As I examine my tasteless tell-tale microwaved hot-as-the-sun-at-the-edges-freezing-cold-in-the-middle dish, complimented by a small pool of bullet-hard grey peas and a garnish of a couple of sprigs of cress, Giristroula pokes miserably at her “Egg Medley” on her plate and raises another doubtful eye at me. It’s all seems very different from Greek taverna dining. I look round at the other customers, grimly eating on the wedged-in tables.
A child too old for a highchair nevertheless sits in the pub-provided seat howling at his ignoring parents. His sister puts something jumbo and breadcrumb-coated from the kiddies menu deep in her mouth, pulling out saliva-covered fingers with great long strings of spit attached. Four young men – tucked-in jeans, smart shoes – stand at the bar making ostentatiously loud noises, slapping backs, tweaking nipples.
“Lads, lads, lads… It’s just banter…”
“I’m a bantersaurus, mate!”
“I’m the fucking Archbishop of Banterbury…”
They cheer, arms thrown up in the air as a glass is dropped behind the bar. The smell of burnt chip oil hangs everywhere. Teenagers on a break from working in the kitchen sit in the lounge listening to thin tinny music coming through a mobile phone. A drunk man swears at his girlfriend who stares disinterestedly out of the window at a father outside smoking a cigarette standing over a pushchair.
Two young farmer boys are out for the evening – stopping here for “a cheeky one”, sitting in a cloud of Lynx Africa deodorant behind us, adolescently boasting.
“Got together with that Kelly in town last night. Felt her up, didn’t I…”
“Yeah…?” says the friend, impressed. “Oh,” he stops. “But didn’t you have to get the cows in last night?”
It’s not the usual laddy chat that I’m used to over-hearing.
“Got my mum to do it, didn’t I…”
Two overweight women next to us cackle over a bucketed bottle of prosecco. “Bubbles o’clock!” one chirps as she tops up their glasses. “I’m just off to shake me lettuce…” says the other as she gets up from her chair. Giristroula looks at me, confused, and flicks the twisting thumb and forefinger Greek sign of ‘what on earth does that mean?’
“I think she’s going to the toilet,” I say, under my breath.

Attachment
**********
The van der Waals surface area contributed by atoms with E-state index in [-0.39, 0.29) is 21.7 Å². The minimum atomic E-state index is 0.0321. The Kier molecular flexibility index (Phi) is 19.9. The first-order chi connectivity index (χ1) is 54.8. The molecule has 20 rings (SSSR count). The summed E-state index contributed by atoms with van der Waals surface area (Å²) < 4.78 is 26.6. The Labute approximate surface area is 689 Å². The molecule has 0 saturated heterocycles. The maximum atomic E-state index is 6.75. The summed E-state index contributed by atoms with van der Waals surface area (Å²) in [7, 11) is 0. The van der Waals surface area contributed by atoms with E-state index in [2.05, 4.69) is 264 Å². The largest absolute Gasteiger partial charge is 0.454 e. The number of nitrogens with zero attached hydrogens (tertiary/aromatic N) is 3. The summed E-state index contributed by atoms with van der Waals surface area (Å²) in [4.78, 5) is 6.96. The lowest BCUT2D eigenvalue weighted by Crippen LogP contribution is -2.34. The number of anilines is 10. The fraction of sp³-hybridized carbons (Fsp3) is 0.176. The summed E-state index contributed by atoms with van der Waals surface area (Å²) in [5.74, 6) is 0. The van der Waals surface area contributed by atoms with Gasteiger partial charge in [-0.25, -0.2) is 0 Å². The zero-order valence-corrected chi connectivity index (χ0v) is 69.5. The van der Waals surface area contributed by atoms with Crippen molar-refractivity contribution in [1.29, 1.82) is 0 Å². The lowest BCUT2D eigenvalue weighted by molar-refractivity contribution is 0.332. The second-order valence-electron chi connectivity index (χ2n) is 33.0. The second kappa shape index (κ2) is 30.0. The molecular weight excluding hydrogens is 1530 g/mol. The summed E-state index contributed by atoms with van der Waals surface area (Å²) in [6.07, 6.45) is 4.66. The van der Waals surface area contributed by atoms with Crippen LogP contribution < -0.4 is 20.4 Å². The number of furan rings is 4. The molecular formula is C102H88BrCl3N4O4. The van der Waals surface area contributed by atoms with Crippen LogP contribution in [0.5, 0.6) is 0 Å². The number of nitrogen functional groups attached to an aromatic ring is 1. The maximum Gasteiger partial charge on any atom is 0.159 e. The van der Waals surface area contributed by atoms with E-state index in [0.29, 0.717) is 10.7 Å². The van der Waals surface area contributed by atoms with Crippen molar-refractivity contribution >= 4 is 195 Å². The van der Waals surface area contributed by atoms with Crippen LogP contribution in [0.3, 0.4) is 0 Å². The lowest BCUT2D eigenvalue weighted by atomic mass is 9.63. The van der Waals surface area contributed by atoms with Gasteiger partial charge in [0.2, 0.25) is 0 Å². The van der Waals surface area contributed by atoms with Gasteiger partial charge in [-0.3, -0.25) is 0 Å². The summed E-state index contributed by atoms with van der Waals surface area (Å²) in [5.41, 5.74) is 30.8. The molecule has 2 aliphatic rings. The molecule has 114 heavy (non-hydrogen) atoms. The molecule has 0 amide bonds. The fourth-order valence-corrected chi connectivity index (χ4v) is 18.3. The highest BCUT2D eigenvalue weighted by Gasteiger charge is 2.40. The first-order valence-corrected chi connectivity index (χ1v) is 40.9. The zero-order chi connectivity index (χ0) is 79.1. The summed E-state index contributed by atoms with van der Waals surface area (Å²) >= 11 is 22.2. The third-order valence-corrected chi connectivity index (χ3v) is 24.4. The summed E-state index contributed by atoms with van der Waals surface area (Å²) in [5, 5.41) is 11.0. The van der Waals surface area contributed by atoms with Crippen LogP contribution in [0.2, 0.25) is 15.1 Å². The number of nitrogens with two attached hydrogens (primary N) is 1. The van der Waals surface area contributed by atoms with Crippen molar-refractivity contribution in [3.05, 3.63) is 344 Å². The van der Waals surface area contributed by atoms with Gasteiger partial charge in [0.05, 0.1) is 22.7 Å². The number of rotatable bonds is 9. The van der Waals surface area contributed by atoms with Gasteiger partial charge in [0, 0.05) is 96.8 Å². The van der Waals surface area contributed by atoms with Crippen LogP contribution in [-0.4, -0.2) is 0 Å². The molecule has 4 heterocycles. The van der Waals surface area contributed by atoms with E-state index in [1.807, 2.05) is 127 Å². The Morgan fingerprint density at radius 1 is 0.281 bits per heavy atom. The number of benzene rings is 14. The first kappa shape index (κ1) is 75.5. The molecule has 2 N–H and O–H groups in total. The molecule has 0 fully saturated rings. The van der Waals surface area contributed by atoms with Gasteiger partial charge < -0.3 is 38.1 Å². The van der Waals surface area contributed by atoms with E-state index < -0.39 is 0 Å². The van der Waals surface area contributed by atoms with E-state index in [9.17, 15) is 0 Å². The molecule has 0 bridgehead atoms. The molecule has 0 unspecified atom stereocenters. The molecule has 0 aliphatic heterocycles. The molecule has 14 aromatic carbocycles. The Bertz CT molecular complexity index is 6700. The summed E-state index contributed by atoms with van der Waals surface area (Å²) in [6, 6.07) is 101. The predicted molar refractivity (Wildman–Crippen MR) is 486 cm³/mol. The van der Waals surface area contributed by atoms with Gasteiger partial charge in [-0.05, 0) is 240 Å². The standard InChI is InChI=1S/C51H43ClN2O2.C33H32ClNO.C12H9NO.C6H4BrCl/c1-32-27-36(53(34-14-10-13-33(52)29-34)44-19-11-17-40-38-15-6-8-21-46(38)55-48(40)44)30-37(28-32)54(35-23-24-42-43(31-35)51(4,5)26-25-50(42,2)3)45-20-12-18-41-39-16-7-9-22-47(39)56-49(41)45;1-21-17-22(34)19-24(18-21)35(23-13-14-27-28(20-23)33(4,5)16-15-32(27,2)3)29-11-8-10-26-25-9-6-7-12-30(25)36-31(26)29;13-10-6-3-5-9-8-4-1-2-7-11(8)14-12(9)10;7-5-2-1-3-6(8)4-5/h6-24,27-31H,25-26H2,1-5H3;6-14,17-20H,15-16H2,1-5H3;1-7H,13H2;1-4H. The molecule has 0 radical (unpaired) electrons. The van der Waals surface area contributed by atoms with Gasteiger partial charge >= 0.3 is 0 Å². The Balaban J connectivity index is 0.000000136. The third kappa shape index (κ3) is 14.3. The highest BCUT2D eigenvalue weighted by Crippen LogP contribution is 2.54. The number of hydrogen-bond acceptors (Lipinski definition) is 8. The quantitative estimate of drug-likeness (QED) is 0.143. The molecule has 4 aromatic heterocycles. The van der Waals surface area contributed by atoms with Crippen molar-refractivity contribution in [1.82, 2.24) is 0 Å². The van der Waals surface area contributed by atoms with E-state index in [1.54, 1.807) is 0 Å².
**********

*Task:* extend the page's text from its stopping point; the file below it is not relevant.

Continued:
“Po, po, po…” says Giristroula, now doing the Greek windmilling hand movement in big circles to mean ‘what is this nonsense?’ “Why can’t you people ever just say you’re going to do? Why do you always have to dress it up with your funny sayings…”
A young woman on the table next to us on the other side, in glasses and a ponytail, sits bolt upright and tries a little desperately to keep up conversation with her over-dressed for the occasion stiff parents. The unimpressed mother regarding the surroundings around her primly. Her tight pursed mouth like a cat’s bottom.
The beauty of the Gower is still waiting there for us when we leave though. We stand and drink in one long last look at everything from the car park, as the sun leaks its final light over the hills behind Rhossili. A huge clatter of a hundred bottles being thrown in the recycling bins from round the back of the pub breaks us off from our reverie. It’s time to go. We get into a long debate about whether we should carry on to the Greek’s Promised Land of Tenby, but as the day limps to its end we decide to use the car to head north and look for mountains. Real Welsh mountains.
The journey is long as we drive through the Brecon Beacons in the dark and pass towns, shrouded in blackness. Signs appearing suddenly in the headlights to tell us the town names, all starting with a Ll: Llandeilo, Llandovery, Llandrindod. We are dimly aware of looming mountains above us, getting higher – darker jagged shadows on top of the dark night – as Giristroula peers out on a black road. A badly tuned, faulty, radio the only thing keeping us awake as we drive on and on for mile after mile, our aimed-for destination of Snowdonia just never seeming to arrive.